Meet The Staff: Trainer Joe Sharpe
Now, that’s not to say that Sharpe was some Doogie Howser clone growing up in Bedford, Va.
But it’s safe to say he had an inquiring mind, so much so that he did an ample amount of research on athletic training, wrote a term paper on it his senior year, stumbled into sports medicine and found his calling.
“I thought that was pretty neat, that I could get involved and help people and still watch sports,” Sharpe said. “I think my joke to my mother was, ‘I’m going to get a job where I can watch sports all day because I was just a sports fanatic.’ I just enjoyed being around the atmosphere.”
And to this day, Sharpe hasn’t strayed from that atmosphere.
From nearly a decade spent working at the University of Connecticut to stints with USA Basketball as well as jobs with two NBA teams, Sharpe finds himself working for the Thunder as the team’s head athletic trainer.
His job in a nutshell: provide athletic training services to Thunder players, whether it’s taping appendages, giving treatment or light massages, applying ointments or helping assess injuries. On game days his role expands to resident bookkeeper, which has him sitting next to Thunder Head Coach Scott Brooks as he keeps track of timeouts, fouls and other important information.
But on a larger scale, Sharpe’s job requires so much more.
And over the years, he’s learned his share of tricks of the trade.
“As far as caring for the athlete, it can be done in 30 different ways by 30 different trainers,” he said, “but the end result is it works for the athlete and the athlete is taken care of.”
Had it not been for his high school’s lack of an athletic trainer, who knows what career path Sharpe would have pursued.
During his high school years, Sharpe said that having a full-time athletic trainer wasn’t state-mandated. Sharpe, who played football, basketball and baseball, and had to rely on the coaching staff for treatment and taping.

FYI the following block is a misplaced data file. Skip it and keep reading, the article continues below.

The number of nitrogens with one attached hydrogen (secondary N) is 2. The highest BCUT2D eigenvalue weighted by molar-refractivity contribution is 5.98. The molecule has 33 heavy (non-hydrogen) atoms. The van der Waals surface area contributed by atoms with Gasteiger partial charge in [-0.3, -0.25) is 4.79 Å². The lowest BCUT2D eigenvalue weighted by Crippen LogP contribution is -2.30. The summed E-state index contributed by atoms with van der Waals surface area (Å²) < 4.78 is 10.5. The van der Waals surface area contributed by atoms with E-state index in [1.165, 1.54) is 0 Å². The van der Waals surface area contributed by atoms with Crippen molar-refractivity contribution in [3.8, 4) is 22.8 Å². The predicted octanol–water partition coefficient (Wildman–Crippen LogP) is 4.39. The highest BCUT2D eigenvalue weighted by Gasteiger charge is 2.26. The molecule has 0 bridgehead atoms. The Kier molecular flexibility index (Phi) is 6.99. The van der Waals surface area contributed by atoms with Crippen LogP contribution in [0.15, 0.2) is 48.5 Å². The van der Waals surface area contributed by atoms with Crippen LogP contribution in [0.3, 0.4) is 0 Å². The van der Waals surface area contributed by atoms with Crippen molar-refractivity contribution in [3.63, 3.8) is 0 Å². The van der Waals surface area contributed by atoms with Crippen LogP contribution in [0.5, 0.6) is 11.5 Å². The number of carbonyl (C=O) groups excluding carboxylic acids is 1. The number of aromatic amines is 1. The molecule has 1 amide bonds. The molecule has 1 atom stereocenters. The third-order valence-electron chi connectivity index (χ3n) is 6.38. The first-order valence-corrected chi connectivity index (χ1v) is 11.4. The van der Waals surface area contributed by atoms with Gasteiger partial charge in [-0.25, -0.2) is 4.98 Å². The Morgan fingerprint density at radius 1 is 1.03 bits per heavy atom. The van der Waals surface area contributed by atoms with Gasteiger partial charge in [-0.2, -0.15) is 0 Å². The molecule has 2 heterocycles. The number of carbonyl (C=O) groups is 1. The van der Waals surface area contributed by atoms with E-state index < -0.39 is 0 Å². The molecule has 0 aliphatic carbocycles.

“I thought that was pretty unique in that, here I’m getting hurt, there’s no one to take care of me so maybe it’s something I can create,” Sharpe said.
By the time his senior year came, Sharpe was applying to colleges with athletic training programs before settling on Old Dominion University, where he completed his undergraduate and graduate work.
It was there that Sharpe got exposed to various sports, including rugby, baseball and, of course, basketball. Since ODU didn’t have a football team at the time, he went to neighboring Norfolk State to meet his collision experience before he was eligible to take the Board of Certification exam. Sharpe took the exam during his first semester of grad school and ended up passing.
From there, he finished school and started job hunting.
His first job was at the University of Connecticut, although Sharpe readily admits he had no clue what position he was interviewing for, only that it was in the training department.
As it turned out, it was to be the athletic trainer for the men’s basketball team.
And it was an interview process Sharpe will never forget.
He remembers interviewing with the athletics director for about five minutes. The AD led him downstairs to an office where basketball coach Jim Calhoun and his three assistants were holding a meeting. Sharpe pulled up a chair and remained there for two hours.
Calhoun spent the first hour, 45 minutes explaining his vision for UConn basketball. That was followed by 15 minutes of questions. By the end of the interview process, Sharpe still hadn’t a clue whether he got the job or not. But he eventually did, and went on to spend the next nine years there, during which he won a national championship in 1999, met his wife, Jennifer, who was also an athletic trainer, and forged a strong friendship with Calhoun.
Both Sharpe and Calhoun had their fathers pass away at an early age in their lives. Together, they spoke more about life than sports. They rode bikes together. They swam together. In a book that Calhoun wrote shortly after winning that title, he referred to Sharpe as a son.